Global Seismic Nowcasting With Shannon Information Entropy.
- Author(s): Rundle, John B
- Giguere, Alexis
- Turcotte, Donald L
- Crutchfield, James P
- Donnellan, Andrea
- et al.
Published Web Locationhttps://doi.org/10.1029/2018ea000464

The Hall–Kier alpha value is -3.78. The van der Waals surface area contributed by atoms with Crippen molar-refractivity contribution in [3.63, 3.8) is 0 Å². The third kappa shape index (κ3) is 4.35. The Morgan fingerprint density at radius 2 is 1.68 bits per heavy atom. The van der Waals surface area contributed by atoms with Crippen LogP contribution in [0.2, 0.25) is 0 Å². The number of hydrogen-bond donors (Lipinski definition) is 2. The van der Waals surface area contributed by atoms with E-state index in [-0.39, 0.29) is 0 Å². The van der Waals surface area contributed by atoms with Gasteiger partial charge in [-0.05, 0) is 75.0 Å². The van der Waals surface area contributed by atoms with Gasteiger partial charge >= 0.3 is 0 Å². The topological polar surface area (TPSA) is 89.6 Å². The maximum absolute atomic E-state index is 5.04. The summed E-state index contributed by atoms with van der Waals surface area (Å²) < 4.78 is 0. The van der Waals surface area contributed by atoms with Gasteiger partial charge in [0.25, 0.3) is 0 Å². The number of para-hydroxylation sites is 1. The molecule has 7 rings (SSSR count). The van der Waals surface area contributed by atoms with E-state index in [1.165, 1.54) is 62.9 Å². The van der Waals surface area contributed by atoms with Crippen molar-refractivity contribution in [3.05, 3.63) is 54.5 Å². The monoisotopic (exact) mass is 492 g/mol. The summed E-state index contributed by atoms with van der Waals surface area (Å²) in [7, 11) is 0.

Seismic nowcasting uses counts of small earthquakes as proxy data to estimate the current dynamical state of an earthquake fault system. The result is an earthquake potential score that characterizes the current state of progress of a defined geographic region through its nominal earthquake "cycle." The count of small earthquakes since the last large earthquake is the natural time that has elapsed since the last large earthquake (Varotsos et al., 2006, https://doi.org/10.1103/PhysRevE.74.021123). In addition to natural time, earthquake sequences can also be analyzed using Shannon information entropy ("information"), an idea that was pioneered by Shannon (1948, https://doi.org/10.1002/j.1538-7305.1948.tb01338.x). As a first step to add seismic information entropy into the nowcasting method, we incorporate magnitude information into the natural time counts by using event self-information. We find in this first application of seismic information entropy that the earthquake potential score values are similar to the values using only natural time. However, other characteristics of earthquake sequences, including the interevent time intervals, or the departure of higher magnitude events from the magnitude-frequency scaling line, may contain additional information.